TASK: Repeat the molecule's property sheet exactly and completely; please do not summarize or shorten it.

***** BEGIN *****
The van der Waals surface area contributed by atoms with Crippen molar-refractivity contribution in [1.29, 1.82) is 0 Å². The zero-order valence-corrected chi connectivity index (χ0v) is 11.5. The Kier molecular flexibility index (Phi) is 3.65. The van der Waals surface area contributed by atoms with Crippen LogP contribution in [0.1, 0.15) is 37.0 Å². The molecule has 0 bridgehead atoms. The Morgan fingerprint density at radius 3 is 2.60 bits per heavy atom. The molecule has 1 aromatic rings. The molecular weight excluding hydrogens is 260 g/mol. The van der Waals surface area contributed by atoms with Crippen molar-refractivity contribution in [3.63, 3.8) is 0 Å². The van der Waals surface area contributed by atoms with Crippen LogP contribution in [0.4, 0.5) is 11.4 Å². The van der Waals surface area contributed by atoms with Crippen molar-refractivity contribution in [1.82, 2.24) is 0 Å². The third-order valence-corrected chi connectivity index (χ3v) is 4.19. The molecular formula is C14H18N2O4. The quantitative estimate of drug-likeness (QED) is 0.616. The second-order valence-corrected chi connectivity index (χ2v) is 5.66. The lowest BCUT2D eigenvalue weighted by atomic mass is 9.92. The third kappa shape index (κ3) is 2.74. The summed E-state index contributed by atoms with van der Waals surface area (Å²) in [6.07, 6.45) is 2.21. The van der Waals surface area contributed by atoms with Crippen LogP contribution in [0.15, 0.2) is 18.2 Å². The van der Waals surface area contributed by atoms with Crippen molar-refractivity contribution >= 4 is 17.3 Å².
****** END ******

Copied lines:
The van der Waals surface area contributed by atoms with Crippen molar-refractivity contribution in [1.29, 1.82) is 0 Å². The zero-order valence-corrected chi connectivity index (χ0v) is 11.5. The Kier molecular flexibility index (Phi) is 3.65. The van der Waals surface area contributed by atoms with Crippen LogP contribution in [0.1, 0.15) is 37.0 Å². The molecule has 0 bridgehead atoms. The Morgan fingerprint density at radius 3 is 2.60 bits per heavy atom. The molecule has 1 aromatic rings. The molecular weight excluding hydrogens is 260 g/mol. The van der Waals surface area contributed by atoms with Crippen molar-refractivity contribution in [3.63, 3.8) is 0 Å². The van der Waals surface area contributed by atoms with Crippen LogP contribution in [0.4, 0.5) is 11.4 Å². The van der Waals surface area contributed by atoms with Crippen molar-refractivity contribution in [1.82, 2.24) is 0 Å². The third-order valence-corrected chi connectivity index (χ3v) is 4.19. The molecular formula is C14H18N2O4. The quantitative estimate of drug-likeness (QED) is 0.616. The second-order valence-corrected chi connectivity index (χ2v) is 5.66. The lowest BCUT2D eigenvalue weighted by atomic mass is 9.92. The third kappa shape index (κ3) is 2.74. The summed E-state index contributed by atoms with van der Waals surface area (Å²) in [6.07, 6.45) is 2.21. The van der Waals surface area contributed by atoms with Crippen LogP contribution in [0.15, 0.2) is 18.2 Å². The van der Waals surface area contributed by atoms with Crippen molar-refractivity contribution >= 4 is 17.3 Å².